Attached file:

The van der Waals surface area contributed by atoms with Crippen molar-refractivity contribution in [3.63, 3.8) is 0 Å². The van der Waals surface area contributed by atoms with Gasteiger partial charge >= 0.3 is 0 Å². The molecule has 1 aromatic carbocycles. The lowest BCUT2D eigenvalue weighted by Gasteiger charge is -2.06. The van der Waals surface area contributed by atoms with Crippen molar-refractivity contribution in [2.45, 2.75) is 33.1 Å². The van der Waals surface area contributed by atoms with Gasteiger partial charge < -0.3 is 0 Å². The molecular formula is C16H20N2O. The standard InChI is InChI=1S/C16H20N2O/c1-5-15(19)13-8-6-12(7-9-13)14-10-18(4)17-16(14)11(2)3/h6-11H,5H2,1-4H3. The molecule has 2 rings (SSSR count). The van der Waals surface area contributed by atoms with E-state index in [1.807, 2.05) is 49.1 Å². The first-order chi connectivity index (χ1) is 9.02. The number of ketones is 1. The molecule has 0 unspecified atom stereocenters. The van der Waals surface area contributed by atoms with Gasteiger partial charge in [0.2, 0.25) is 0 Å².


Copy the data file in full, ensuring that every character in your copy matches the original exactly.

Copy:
The van der Waals surface area contributed by atoms with Crippen molar-refractivity contribution in [3.63, 3.8) is 0 Å². The van der Waals surface area contributed by atoms with Gasteiger partial charge >= 0.3 is 0 Å². The molecule has 1 aromatic carbocycles. The lowest BCUT2D eigenvalue weighted by Gasteiger charge is -2.06. The van der Waals surface area contributed by atoms with Crippen molar-refractivity contribution in [2.45, 2.75) is 33.1 Å². The van der Waals surface area contributed by atoms with Gasteiger partial charge < -0.3 is 0 Å². The molecular formula is C16H20N2O. The standard InChI is InChI=1S/C16H20N2O/c1-5-15(19)13-8-6-12(7-9-13)14-10-18(4)17-16(14)11(2)3/h6-11H,5H2,1-4H3. The molecule has 2 rings (SSSR count). The van der Waals surface area contributed by atoms with E-state index in [1.807, 2.05) is 49.1 Å². The first-order chi connectivity index (χ1) is 9.02. The number of ketones is 1. The molecule has 0 unspecified atom stereocenters. The van der Waals surface area contributed by atoms with Gasteiger partial charge in [0.2, 0.25) is 0 Å².